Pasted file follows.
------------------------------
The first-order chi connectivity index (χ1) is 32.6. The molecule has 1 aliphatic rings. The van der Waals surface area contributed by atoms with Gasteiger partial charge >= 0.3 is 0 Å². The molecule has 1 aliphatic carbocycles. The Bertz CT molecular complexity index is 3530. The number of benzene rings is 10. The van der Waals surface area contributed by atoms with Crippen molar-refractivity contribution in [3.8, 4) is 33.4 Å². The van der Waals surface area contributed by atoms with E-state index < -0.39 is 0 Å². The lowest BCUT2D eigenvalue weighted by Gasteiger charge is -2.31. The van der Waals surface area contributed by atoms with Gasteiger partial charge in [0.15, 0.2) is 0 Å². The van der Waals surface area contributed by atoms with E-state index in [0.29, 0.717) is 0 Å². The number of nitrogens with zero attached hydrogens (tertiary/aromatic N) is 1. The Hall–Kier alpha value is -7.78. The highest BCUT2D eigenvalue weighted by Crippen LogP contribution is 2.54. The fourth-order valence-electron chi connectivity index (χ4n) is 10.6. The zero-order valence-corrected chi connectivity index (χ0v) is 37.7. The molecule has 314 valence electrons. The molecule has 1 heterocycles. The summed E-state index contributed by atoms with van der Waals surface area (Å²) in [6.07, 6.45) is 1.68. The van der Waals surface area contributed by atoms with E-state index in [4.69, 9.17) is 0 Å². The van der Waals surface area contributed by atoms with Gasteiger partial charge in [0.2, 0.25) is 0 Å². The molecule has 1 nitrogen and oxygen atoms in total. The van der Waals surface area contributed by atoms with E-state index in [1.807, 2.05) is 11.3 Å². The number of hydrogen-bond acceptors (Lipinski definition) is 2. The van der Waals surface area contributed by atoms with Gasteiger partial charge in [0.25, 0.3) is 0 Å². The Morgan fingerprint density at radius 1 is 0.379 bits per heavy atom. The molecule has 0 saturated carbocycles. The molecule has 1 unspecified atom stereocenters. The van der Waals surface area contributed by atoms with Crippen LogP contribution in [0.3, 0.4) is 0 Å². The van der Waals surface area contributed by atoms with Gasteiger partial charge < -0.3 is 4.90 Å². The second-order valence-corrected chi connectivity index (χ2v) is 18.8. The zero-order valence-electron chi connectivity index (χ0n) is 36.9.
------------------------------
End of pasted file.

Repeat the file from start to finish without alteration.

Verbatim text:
The first-order chi connectivity index (χ1) is 32.6. The molecule has 1 aliphatic rings. The van der Waals surface area contributed by atoms with Gasteiger partial charge >= 0.3 is 0 Å². The molecule has 1 aliphatic carbocycles. The Bertz CT molecular complexity index is 3530. The number of benzene rings is 10. The van der Waals surface area contributed by atoms with Crippen molar-refractivity contribution in [3.8, 4) is 33.4 Å². The van der Waals surface area contributed by atoms with E-state index < -0.39 is 0 Å². The lowest BCUT2D eigenvalue weighted by Gasteiger charge is -2.31. The van der Waals surface area contributed by atoms with Gasteiger partial charge in [0.15, 0.2) is 0 Å². The van der Waals surface area contributed by atoms with E-state index in [0.29, 0.717) is 0 Å². The number of nitrogens with zero attached hydrogens (tertiary/aromatic N) is 1. The Hall–Kier alpha value is -7.78. The highest BCUT2D eigenvalue weighted by Crippen LogP contribution is 2.54. The fourth-order valence-electron chi connectivity index (χ4n) is 10.6. The zero-order valence-corrected chi connectivity index (χ0v) is 37.7. The molecule has 314 valence electrons. The molecule has 1 heterocycles. The summed E-state index contributed by atoms with van der Waals surface area (Å²) in [6.07, 6.45) is 1.68. The van der Waals surface area contributed by atoms with E-state index in [4.69, 9.17) is 0 Å². The van der Waals surface area contributed by atoms with Gasteiger partial charge in [0.2, 0.25) is 0 Å². The molecule has 1 nitrogen and oxygen atoms in total. The van der Waals surface area contributed by atoms with E-state index in [1.807, 2.05) is 11.3 Å². The number of hydrogen-bond acceptors (Lipinski definition) is 2. The van der Waals surface area contributed by atoms with Gasteiger partial charge in [0.25, 0.3) is 0 Å². The Morgan fingerprint density at radius 1 is 0.379 bits per heavy atom. The molecule has 0 saturated carbocycles. The molecule has 1 unspecified atom stereocenters. The van der Waals surface area contributed by atoms with Crippen LogP contribution in [0.3, 0.4) is 0 Å². The van der Waals surface area contributed by atoms with Gasteiger partial charge < -0.3 is 4.90 Å². The second-order valence-corrected chi connectivity index (χ2v) is 18.8. The zero-order valence-electron chi connectivity index (χ0n) is 36.9.